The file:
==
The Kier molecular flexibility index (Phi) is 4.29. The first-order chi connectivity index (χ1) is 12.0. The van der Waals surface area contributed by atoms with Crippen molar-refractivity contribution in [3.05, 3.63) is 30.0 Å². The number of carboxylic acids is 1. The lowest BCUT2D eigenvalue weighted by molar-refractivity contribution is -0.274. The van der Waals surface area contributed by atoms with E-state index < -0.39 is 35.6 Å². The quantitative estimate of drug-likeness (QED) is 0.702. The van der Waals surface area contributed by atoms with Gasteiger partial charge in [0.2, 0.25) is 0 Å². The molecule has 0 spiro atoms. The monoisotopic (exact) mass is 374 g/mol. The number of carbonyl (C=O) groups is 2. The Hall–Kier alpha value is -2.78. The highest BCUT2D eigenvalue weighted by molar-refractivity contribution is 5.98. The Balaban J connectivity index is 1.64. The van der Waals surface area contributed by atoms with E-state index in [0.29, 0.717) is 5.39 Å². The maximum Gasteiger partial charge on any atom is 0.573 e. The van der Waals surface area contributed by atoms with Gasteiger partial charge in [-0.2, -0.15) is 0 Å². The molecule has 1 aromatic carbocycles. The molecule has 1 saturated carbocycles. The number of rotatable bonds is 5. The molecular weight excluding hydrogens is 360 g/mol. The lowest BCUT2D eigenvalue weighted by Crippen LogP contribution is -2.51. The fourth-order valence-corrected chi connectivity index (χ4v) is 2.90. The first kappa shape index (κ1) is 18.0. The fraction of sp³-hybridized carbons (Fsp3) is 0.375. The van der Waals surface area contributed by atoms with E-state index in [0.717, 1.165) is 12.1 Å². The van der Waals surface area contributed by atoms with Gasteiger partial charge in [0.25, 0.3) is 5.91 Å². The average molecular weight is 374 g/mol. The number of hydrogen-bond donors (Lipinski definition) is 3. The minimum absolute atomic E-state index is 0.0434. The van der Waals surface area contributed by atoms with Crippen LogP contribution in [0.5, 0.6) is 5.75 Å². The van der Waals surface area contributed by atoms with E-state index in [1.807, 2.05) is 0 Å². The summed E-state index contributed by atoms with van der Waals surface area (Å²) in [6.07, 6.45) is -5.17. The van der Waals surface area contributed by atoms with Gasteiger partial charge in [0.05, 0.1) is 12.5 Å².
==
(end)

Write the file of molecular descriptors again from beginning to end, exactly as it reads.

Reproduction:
The Kier molecular flexibility index (Phi) is 4.29. The first-order chi connectivity index (χ1) is 12.0. The van der Waals surface area contributed by atoms with Crippen molar-refractivity contribution in [3.05, 3.63) is 30.0 Å². The number of carboxylic acids is 1. The lowest BCUT2D eigenvalue weighted by molar-refractivity contribution is -0.274. The van der Waals surface area contributed by atoms with E-state index < -0.39 is 35.6 Å². The quantitative estimate of drug-likeness (QED) is 0.702. The van der Waals surface area contributed by atoms with Gasteiger partial charge in [0.2, 0.25) is 0 Å². The molecule has 0 spiro atoms. The monoisotopic (exact) mass is 374 g/mol. The number of carbonyl (C=O) groups is 2. The Hall–Kier alpha value is -2.78. The highest BCUT2D eigenvalue weighted by molar-refractivity contribution is 5.98. The Balaban J connectivity index is 1.64. The van der Waals surface area contributed by atoms with E-state index in [0.29, 0.717) is 5.39 Å². The maximum Gasteiger partial charge on any atom is 0.573 e. The van der Waals surface area contributed by atoms with Gasteiger partial charge in [-0.2, -0.15) is 0 Å². The molecule has 1 aromatic carbocycles. The molecule has 1 saturated carbocycles. The number of rotatable bonds is 5. The molecular weight excluding hydrogens is 360 g/mol. The lowest BCUT2D eigenvalue weighted by Crippen LogP contribution is -2.51. The fourth-order valence-corrected chi connectivity index (χ4v) is 2.90. The first kappa shape index (κ1) is 18.0. The fraction of sp³-hybridized carbons (Fsp3) is 0.375. The van der Waals surface area contributed by atoms with E-state index in [0.717, 1.165) is 12.1 Å². The van der Waals surface area contributed by atoms with Gasteiger partial charge in [0.25, 0.3) is 5.91 Å². The average molecular weight is 374 g/mol. The number of hydrogen-bond donors (Lipinski definition) is 3. The minimum absolute atomic E-state index is 0.0434. The van der Waals surface area contributed by atoms with Crippen LogP contribution in [0.5, 0.6) is 5.75 Å². The van der Waals surface area contributed by atoms with E-state index in [1.807, 2.05) is 0 Å². The summed E-state index contributed by atoms with van der Waals surface area (Å²) in [6.07, 6.45) is -5.17. The van der Waals surface area contributed by atoms with Gasteiger partial charge in [0.05, 0.1) is 12.5 Å².